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Numerical simulations have been conducted which explore the instability of gaseous jets such as those originating from active galactic nuclei. In order to achieve sufficient resolution in a jet to resolve the instabilities which cause its disruption, the simulations focus on a short segment of a jet, approximating the dynamics using periodic boundary conditions. Many Mach 2 and Mach 4, 2-dimensional simulations of periodic jets have been run on a Cray-2, CM-200 and CM-5 using the Piecewise-Parabolic-Method (PPM) with resolutions ranging from 40 to 700 computational zones across the width of the jet. The jets in the higher resolution simulations (those with a resolution of at least 150 zones across the jet width) are disrupted after nonlinear kink instabilities grow strong and disrupt the jet boundary, allowing filaments of denser external gas to enter the jet. These filaments of external gas absorb the kinetic energy of the jet as the momentum of the jet gas is transferred to them. The lower resolution in the simulations with less that 150 zones across the jet width inhibits the formation of filaments and delays the growth of the nonlinear kink instabilities. The absence of filaments for jet deceleration and the delayed growth of the kink instabilities cause the lower resolution simulations to produce different jet behaviour on both large and small scales.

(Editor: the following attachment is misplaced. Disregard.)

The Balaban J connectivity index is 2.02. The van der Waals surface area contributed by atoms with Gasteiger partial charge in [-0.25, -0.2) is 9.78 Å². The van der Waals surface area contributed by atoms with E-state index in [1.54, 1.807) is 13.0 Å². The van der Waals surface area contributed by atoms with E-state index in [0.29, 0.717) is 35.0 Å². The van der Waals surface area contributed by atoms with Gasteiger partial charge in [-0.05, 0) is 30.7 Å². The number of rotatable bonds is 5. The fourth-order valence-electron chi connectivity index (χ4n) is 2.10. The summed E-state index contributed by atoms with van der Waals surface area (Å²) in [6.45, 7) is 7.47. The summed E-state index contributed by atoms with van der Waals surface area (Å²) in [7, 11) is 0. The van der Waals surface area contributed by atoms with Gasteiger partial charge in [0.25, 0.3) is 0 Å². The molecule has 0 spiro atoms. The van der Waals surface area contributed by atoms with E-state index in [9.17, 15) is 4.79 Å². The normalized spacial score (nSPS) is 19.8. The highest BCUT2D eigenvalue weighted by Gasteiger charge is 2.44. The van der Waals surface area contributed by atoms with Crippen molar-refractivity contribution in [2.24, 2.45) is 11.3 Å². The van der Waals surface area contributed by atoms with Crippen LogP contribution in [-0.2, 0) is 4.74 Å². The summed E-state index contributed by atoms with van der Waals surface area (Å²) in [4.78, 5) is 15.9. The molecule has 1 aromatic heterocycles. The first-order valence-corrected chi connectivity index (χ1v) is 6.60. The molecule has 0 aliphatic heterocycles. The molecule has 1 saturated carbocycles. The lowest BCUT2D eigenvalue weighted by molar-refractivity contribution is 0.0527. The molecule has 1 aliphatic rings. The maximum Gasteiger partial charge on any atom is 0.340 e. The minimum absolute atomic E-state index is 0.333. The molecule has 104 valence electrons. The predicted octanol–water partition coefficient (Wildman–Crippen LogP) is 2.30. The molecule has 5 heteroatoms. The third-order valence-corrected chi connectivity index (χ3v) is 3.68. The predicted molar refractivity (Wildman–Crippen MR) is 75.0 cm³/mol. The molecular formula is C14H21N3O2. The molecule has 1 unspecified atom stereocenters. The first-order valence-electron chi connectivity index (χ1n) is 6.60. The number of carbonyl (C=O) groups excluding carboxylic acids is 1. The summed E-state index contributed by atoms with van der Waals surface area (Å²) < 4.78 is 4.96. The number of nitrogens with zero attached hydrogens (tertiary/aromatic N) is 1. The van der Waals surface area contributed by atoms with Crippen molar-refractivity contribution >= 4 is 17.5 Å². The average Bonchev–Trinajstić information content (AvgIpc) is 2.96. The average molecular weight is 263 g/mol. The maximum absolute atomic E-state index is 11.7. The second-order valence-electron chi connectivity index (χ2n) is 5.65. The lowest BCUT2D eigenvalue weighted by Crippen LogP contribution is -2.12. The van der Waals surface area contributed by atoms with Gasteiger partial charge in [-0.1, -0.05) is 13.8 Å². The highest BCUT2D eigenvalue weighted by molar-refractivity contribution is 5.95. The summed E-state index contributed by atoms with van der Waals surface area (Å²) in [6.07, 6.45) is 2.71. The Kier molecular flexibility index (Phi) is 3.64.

Computing resources were provided by the Minnesota Supercomputer Institute and the Army High Performance Computing Research Center (which is supported though the Army Research Office and the University of Minnesota).
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